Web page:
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Pueblo Pottery

Guide to Pueblo Pottery Styles


Pueblo pottery is typically made from coiled clay, rather than thrown on a potter's wheel. After shaping their work by hand, Native American potters often paint it with slip (a thick, paintlike material made of clay and water) and they may polish or sand it with a stone before painting traditional designs on the surface.

Traditionally, the pots were fired in an outdoor pit over a wood fire. However, many modern potters use an electric kiln, which reaches a higher temperature and yields a stronger piece.

A piece of pueblo pottery can make a fine souvenir, but quality comes at a price. For a fine piece of pueblo pottery from a well-known potter, expect to pay hundreds to thousands of dollars.

Pueblo Pottery Styles

Acoma: Acoma Pueblo pottery is characterized by brilliant-white clay and thin walls. Polychrome designs include rainbows, parrots, geometrics, and other historic and prehistoric motifs.

Cochiti: Typically done in red and black on cream, with widespread designs leaving large open areas. Popular works of Cochiti Pueblo pottery include animal figurines, particularly known for their owls. Cochiti potters are also known for the ceramic storyteller figurines, originally created by Helen Cordero.

Hopi: Hopi Pueblo pottery is made in the First Mesa Villages, especially Hano. Typical designs created with dark paint on beige or tan clay include eagles, parrots, roadrunners, kiva designs, villages, corn, water, rain and lightning. Some potters also etch and paint kachina figures on their work.

Jemez: Unlike other pueblo pottery, the work from Jemez includes a wide variety of styles and decorations. They often excel in polished and incised sgraffitto.

Laguna: Similar to Acoma Pueblo pottery, but slightly thicker, with bolder geometric patterns. They clay is tempered with sand rather than old pottery shards.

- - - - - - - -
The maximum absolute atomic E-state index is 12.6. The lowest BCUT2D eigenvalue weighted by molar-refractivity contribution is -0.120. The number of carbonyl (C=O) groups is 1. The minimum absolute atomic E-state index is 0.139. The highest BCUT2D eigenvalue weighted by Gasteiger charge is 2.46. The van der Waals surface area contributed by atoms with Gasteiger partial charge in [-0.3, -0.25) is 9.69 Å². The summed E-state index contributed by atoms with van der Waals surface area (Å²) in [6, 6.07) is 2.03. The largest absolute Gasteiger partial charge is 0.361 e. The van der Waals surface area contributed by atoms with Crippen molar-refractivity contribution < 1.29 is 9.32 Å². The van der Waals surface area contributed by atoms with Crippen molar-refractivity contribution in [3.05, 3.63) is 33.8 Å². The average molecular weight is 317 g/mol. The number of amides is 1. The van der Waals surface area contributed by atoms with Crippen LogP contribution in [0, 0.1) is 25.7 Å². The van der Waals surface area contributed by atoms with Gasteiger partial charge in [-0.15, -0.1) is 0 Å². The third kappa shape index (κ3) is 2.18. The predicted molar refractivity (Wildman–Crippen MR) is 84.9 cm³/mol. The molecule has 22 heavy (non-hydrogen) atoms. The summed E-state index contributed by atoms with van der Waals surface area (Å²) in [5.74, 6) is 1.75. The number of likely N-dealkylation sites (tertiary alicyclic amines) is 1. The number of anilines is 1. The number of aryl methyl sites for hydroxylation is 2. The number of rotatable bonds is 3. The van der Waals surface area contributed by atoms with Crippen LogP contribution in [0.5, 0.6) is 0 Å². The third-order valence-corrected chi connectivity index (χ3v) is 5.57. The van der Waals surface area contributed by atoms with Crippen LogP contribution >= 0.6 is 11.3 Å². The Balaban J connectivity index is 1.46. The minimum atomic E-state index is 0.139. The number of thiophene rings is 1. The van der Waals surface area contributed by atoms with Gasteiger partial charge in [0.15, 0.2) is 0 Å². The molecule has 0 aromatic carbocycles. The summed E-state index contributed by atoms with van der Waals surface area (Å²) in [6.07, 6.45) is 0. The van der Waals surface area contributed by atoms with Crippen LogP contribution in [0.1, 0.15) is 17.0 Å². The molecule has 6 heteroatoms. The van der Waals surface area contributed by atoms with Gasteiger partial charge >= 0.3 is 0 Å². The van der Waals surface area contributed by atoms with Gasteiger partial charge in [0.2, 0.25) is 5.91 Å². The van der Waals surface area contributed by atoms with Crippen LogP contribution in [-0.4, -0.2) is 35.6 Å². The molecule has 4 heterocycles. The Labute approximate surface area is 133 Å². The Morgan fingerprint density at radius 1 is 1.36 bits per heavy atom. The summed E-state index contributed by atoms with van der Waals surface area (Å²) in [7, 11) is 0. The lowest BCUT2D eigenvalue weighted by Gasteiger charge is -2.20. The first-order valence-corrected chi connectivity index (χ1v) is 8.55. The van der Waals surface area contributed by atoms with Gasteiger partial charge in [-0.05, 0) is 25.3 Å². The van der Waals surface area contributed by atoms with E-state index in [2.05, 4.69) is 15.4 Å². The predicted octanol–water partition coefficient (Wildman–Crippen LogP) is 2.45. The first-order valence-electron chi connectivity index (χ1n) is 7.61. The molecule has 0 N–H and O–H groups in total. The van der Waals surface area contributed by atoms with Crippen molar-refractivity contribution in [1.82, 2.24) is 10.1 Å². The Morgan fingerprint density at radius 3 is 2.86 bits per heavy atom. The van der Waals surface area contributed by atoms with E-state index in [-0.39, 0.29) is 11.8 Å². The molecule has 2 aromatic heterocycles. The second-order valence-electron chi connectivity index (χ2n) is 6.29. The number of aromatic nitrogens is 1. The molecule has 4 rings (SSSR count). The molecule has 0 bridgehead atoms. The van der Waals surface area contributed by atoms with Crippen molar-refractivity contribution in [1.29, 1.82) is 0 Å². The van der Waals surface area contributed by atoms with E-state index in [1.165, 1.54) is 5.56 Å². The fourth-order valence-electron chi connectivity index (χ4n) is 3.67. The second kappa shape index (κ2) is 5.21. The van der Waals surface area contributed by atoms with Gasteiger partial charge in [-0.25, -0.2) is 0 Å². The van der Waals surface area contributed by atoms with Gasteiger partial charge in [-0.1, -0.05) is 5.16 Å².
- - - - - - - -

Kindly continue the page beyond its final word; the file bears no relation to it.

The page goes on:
San Ildefonso: Home of famous pueblo pottery artist Maria Martinez, who originated the black-on-black, polished-on-matte, thin-walled style. The black color is created from red clay by smothering the flame in an outdoor firing.

Santa Clara: Also known for black-on-black work. Santa Clara pueblo pottery is thicker than that made at San Ildefonso, with deeply carved designs. They also make polished red pots.

Santo Domingo: The characteristic Santo Domingo pottery forms are large, thick-walled jars and bowls, painted mostly in black geometric designs on cream background.

Taos: Taos Pueblo pottery (and that from the neighboring Tewa-speaking communities of Isleta and Picuris) is easily recognized by the sparkling bits of the mineral mica embedded in the clay.

Zia: Zia Pueblo pottery is one of the least-changed of any of the Pueblo pottery styles. Rather than being polished, it is usually done with a softly-sanded, buff background, decorated with designs such as rain bird, plant and animal forms. Use of hand-ground basalt stone to temper they clay makes it very strong.

Zuni: Hand-painted in brownish-black and red over a white or buff background, Zuni Pueblo pottery designs include the rain bird, plant and animal forms, crosshatching, and the deer with red heartline, painted on bowls and jars. Owl figurines are common, and Zuni potters often add clay relief figures such as the water serpent and duck to the outsides of their vessels.

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